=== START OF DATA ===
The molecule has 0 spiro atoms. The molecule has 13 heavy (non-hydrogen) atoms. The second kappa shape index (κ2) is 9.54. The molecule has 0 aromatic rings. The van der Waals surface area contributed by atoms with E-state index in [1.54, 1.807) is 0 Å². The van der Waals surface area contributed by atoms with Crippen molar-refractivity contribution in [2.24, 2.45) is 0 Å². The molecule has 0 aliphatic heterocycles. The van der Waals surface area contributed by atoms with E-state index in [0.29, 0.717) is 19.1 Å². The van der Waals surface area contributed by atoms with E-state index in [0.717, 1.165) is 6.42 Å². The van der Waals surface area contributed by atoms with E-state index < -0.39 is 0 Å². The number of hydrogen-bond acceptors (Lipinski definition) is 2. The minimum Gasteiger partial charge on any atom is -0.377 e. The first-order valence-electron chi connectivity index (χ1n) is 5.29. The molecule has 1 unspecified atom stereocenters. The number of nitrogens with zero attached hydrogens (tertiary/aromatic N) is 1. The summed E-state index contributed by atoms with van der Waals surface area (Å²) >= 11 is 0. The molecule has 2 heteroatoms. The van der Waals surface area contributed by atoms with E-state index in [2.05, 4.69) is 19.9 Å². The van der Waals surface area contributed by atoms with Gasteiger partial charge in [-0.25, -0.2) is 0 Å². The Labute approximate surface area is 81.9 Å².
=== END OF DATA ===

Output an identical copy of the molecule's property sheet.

The molecule has 0 spiro atoms. The molecule has 13 heavy (non-hydrogen) atoms. The second kappa shape index (κ2) is 9.54. The molecule has 0 aromatic rings. The van der Waals surface area contributed by atoms with E-state index in [1.54, 1.807) is 0 Å². The van der Waals surface area contributed by atoms with Crippen molar-refractivity contribution in [2.24, 2.45) is 0 Å². The molecule has 0 aliphatic heterocycles. The van der Waals surface area contributed by atoms with E-state index in [0.29, 0.717) is 19.1 Å². The van der Waals surface area contributed by atoms with E-state index in [0.717, 1.165) is 6.42 Å². The van der Waals surface area contributed by atoms with E-state index < -0.39 is 0 Å². The number of hydrogen-bond acceptors (Lipinski definition) is 2. The minimum Gasteiger partial charge on any atom is -0.377 e. The first-order valence-electron chi connectivity index (χ1n) is 5.29. The molecule has 1 unspecified atom stereocenters. The number of nitrogens with zero attached hydrogens (tertiary/aromatic N) is 1. The summed E-state index contributed by atoms with van der Waals surface area (Å²) >= 11 is 0. The molecule has 2 heteroatoms. The van der Waals surface area contributed by atoms with E-state index in [2.05, 4.69) is 19.9 Å². The van der Waals surface area contributed by atoms with Gasteiger partial charge in [-0.25, -0.2) is 0 Å². The Labute approximate surface area is 81.9 Å².